Warne, on the other hand, had all the support he needed (and perhaps some he didn't). The Australian bowlers took almost twice as many wickets as the Sri Lankans did, and three times as many five-fors (69 to 23). All that meant Warne only took 28% of all wickets taken by Australia in the matches he played.
|Tests||Wickets||Average||Strike rate||5WI/ 10WM|
|Muttiah Muralitharan||106||611||24.83||58.7||49/ 16|
|Other Sri Lankan bowlers||106||889||39.88||80.48||23/ 3|
|Shane Warne||142||691||25.40||57.6||36/ 10|
|Other Australian bowlers||142||1754||27.97||58.38||69/ 5|
With McGrath and Gillespie often accounting for the top-order wickets, Warne usually didn't have the opportunity to have a go at them, which is reflected in his percentage of top-order victims - lower compared to Murali, who often came on to bowl when the opposition hadn't lost too many wickets. Warne winkled out the tail more often, with the last three batsmen accounting for almost 27% of his victims, compared with less than 23% for Murali.
|Murali - wkts||Percentage||Warne - wkts||Percentage|
|Batsmen in top 6||351||56.98||373||53.98|
|Batsmen in bottom 3||139||22.56||184||26.63|
It's hardly surprising that Murali's list of batsmen dismissed most often is dominated by players from the subcontinent (and a Zimbabwean; though Mark Boucher heads the list), while Warne's list is dominated by Englishmen. But to check the averages of individual batsmen against them, we need ball-by-ball data, which Cricinfo has for all international games from May 2001. The next two tables look at the performances of some of the top batsmen against Murali and Warne over these years. Interestingly, both played almost exactly the same number of matches during this period, and had very similar averages: Murali averaged 23.86 in 54 Tests (against the top teams only), while Warne averaged 23.94 from 56 matches.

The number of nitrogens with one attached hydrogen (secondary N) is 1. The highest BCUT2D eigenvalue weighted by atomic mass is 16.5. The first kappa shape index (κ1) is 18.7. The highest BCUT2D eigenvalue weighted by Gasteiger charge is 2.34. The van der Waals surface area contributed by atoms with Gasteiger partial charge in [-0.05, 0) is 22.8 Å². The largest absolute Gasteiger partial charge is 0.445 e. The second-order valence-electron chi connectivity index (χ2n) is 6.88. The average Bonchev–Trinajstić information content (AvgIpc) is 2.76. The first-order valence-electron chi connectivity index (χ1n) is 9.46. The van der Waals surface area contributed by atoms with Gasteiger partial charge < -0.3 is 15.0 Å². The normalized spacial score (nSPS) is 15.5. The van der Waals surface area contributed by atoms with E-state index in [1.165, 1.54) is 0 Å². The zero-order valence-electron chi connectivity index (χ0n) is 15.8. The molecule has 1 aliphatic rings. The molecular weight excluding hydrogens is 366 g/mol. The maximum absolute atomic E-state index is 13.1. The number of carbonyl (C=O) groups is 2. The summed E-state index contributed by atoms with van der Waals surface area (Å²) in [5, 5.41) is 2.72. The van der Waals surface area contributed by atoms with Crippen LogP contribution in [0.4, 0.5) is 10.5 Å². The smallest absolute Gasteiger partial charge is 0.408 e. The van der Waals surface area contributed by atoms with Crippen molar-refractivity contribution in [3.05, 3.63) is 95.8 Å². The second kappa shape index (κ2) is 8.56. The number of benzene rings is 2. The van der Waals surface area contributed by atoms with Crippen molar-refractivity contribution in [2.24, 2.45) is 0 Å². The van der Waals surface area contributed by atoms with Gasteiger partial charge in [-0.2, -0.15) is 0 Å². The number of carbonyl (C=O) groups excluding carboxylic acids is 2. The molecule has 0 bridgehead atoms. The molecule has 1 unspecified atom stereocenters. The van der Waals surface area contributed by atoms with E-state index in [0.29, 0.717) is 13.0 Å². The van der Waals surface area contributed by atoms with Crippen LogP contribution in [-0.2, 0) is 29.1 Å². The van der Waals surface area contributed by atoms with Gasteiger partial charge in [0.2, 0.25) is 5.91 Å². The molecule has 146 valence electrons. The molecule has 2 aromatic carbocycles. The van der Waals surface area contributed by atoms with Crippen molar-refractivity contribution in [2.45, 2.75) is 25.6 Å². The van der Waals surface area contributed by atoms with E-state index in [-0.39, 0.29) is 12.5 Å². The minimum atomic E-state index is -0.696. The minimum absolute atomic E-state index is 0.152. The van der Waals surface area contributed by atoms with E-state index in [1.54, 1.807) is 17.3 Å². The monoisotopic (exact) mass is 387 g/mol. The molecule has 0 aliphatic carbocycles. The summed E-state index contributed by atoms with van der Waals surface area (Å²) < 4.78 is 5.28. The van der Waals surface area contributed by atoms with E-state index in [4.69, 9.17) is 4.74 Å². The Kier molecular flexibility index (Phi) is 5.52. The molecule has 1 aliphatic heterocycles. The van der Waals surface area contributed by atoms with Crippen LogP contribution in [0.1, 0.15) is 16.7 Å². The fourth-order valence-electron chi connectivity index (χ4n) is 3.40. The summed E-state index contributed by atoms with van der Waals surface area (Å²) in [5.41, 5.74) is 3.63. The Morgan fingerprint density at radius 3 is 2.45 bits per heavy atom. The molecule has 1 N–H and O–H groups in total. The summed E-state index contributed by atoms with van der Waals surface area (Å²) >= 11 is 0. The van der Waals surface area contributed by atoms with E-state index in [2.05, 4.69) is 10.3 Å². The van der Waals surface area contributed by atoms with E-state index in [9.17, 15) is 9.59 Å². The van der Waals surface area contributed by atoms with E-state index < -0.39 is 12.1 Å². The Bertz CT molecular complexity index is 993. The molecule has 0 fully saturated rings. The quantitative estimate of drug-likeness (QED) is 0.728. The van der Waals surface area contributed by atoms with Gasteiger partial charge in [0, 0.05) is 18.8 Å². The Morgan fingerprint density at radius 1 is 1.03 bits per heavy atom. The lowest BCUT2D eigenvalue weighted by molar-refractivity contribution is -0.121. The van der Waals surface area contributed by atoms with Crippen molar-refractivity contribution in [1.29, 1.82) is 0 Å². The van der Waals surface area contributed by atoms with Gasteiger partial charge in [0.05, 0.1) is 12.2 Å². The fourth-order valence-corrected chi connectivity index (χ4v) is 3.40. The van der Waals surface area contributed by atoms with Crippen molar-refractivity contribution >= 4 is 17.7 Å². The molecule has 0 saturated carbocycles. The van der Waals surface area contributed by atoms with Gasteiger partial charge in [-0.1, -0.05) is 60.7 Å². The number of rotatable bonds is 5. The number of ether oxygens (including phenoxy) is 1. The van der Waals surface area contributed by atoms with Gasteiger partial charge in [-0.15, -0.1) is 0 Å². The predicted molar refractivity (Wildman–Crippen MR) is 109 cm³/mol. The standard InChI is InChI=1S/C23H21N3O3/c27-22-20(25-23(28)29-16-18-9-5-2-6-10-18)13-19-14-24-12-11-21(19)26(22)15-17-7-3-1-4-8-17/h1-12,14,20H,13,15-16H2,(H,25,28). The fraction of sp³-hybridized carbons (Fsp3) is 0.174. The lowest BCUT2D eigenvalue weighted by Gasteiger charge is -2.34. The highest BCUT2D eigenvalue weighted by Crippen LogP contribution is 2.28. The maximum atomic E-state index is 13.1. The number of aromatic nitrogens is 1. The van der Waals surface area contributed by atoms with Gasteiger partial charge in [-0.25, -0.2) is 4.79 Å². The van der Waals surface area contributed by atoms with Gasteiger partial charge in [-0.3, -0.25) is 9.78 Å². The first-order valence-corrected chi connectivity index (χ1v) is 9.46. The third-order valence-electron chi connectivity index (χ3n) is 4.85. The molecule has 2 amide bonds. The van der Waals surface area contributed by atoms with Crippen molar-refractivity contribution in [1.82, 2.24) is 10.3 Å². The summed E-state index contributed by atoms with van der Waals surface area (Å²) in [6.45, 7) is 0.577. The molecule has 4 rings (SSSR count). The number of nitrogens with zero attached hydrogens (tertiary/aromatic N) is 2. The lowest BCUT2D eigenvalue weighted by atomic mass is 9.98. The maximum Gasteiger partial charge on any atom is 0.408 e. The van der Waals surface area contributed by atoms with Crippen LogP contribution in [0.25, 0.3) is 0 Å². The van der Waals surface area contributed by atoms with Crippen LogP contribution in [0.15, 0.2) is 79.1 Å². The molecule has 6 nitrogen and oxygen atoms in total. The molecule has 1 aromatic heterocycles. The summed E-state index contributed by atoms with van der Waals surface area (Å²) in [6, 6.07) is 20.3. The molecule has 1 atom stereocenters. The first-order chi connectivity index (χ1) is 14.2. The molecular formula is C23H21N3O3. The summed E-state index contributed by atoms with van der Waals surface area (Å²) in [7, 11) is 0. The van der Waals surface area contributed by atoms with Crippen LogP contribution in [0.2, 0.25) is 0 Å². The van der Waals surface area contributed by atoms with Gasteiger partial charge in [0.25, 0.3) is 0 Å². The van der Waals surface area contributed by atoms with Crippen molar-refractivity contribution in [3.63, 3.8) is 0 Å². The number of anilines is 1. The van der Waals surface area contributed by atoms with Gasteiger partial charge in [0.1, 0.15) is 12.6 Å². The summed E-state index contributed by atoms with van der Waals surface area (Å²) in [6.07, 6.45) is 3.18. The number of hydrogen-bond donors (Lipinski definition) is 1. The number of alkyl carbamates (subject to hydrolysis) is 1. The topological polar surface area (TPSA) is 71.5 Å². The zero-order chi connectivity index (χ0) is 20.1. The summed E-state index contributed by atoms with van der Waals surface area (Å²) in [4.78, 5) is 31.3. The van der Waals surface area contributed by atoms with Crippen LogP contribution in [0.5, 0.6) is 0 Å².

During this period, Brian Lara clearly had the better of Murali, but Sachin Tendulkar's record is pretty ordinary, as is Kevin Pietersen's. Most of the other Indian batsmen have done well against him, though.
Warne's stats are a mixed bag too: he has superb numbers against Andrew Strauss and Marcus Trescothick, but Pietersen and Jacques Kallis have handled him much better. He didn't bowl much against the Indians during this period, and not at all to Tendulkar.
Most of the numbers above suggest there's little to choose between the two bowlers, which is exactly as it should be when comparing two legends of the game.